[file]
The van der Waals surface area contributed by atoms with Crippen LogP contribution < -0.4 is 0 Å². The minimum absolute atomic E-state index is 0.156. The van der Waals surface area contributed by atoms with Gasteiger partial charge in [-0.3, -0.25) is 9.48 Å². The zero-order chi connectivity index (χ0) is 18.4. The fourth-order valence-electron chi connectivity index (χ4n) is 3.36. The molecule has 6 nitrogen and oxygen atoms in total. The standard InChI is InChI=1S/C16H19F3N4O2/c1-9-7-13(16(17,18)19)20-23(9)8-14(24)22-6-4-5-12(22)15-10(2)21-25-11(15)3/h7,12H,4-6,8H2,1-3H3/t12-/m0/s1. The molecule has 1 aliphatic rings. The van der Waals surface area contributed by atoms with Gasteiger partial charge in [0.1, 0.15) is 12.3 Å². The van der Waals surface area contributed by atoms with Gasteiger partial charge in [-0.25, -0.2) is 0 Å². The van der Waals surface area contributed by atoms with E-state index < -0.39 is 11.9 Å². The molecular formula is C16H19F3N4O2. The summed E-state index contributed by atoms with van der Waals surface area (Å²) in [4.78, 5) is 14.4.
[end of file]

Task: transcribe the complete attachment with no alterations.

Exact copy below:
The van der Waals surface area contributed by atoms with Crippen LogP contribution < -0.4 is 0 Å². The minimum absolute atomic E-state index is 0.156. The van der Waals surface area contributed by atoms with Gasteiger partial charge in [-0.3, -0.25) is 9.48 Å². The zero-order chi connectivity index (χ0) is 18.4. The fourth-order valence-electron chi connectivity index (χ4n) is 3.36. The molecule has 6 nitrogen and oxygen atoms in total. The standard InChI is InChI=1S/C16H19F3N4O2/c1-9-7-13(16(17,18)19)20-23(9)8-14(24)22-6-4-5-12(22)15-10(2)21-25-11(15)3/h7,12H,4-6,8H2,1-3H3/t12-/m0/s1. The molecule has 1 aliphatic rings. The van der Waals surface area contributed by atoms with Gasteiger partial charge in [0.1, 0.15) is 12.3 Å². The van der Waals surface area contributed by atoms with Gasteiger partial charge in [-0.25, -0.2) is 0 Å². The van der Waals surface area contributed by atoms with E-state index < -0.39 is 11.9 Å². The molecular formula is C16H19F3N4O2. The summed E-state index contributed by atoms with van der Waals surface area (Å²) in [4.78, 5) is 14.4.